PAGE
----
Bicycle Partnership Program

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Rationale of the BPP
Cycling and proverty reduction
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South Africa

The Bicycle Partnership Program has partnerships between I-CE and:

 

 

South Africa has a population of 47 million individuals. Approximately 57% of the population is living under the poverty line, which is mainly due to lack of access to economic activities. With the Western Cape (32%) and Gauteng (42%) having the lower percentages. Seven of the ten poorest municipalities are situated in the Eastern Cape, two in Limpopo and one in Free State.

 

Cape Town and Tshwane, with a population of 3,2 million and 2,2 million inhabitants, are major cities with relatively low poverty percentages of 30% and 38%.  In these cities, however, many low-income workers live in former ‘townships’ far away from their workplace in city centres, and industrial estates, or from domestic work in other suburbs. In consequence, a large percentage of their income is used for transport costs to and from work, or to find work.

 

Cycling in urban transport policy
Most South African cities are oriented on individual motorised traffic; this has had a detrimental affect on the transportation system and the environment over the past years. The transport sector contributes almost half of the Greenhouse Gas (GHG) in South Africa. As a result South African authorities are aware of the need to develop and promote other alternative modes of transportation.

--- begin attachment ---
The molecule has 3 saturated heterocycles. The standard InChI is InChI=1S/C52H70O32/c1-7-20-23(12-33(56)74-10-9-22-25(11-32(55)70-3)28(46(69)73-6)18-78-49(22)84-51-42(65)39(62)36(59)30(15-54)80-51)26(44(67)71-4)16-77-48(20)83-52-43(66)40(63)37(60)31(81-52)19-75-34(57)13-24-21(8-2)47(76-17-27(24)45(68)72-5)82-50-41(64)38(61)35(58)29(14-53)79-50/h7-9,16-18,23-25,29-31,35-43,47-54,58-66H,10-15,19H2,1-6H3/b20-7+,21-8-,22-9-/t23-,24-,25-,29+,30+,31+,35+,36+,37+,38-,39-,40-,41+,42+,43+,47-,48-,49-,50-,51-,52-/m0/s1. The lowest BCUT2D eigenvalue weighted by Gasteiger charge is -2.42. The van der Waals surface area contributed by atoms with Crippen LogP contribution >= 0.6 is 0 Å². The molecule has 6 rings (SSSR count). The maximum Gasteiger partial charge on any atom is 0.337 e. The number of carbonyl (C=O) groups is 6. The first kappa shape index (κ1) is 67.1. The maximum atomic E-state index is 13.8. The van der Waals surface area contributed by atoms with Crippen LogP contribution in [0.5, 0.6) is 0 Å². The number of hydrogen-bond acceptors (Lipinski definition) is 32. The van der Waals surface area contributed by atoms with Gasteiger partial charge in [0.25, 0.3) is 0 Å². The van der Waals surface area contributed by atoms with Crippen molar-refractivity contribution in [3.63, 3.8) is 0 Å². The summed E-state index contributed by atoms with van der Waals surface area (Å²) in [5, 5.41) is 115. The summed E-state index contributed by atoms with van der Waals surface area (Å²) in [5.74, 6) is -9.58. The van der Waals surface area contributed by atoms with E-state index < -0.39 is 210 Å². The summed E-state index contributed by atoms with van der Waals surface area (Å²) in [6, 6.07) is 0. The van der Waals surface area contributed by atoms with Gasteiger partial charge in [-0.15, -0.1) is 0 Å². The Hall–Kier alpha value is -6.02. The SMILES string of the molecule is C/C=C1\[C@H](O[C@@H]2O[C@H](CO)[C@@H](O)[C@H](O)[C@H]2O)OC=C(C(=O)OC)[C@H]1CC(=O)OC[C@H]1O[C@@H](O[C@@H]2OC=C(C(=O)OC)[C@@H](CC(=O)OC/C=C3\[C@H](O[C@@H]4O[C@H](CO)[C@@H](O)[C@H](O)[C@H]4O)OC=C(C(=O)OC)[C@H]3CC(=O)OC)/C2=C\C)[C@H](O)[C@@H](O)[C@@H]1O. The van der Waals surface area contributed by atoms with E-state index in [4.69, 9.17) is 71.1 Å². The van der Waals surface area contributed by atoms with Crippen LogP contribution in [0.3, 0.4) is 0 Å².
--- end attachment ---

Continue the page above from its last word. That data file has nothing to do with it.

Despite cycling being officially recognised as viable mode of travel it is by the general public, however, viewed as an inferior mode in comparison to motorised transportation. While walking still remains the most important mode of travel with 23% of all trips to and from work, cycling accounts for only 1%. This is mainly due to the lack of cycling facilities, safety concerns, aggressive driver behaviour, lack of road space and lack of transport integration. It will therefore require profound understanding of these issues, attitudes and perception to influence this trend.

 

At present the National Department of Transportation (NDoT) are in the process of reviewing the NMT policy, in which the policy statements relates to; (1) Cycling, (2) Animal Drawn Transport and (3) Pedestrian. This is an indication that cycling is seen as a viable mode of transport to address these issues, in order to improve the lives of its citizens.

 



Interface for Cycling Expertise
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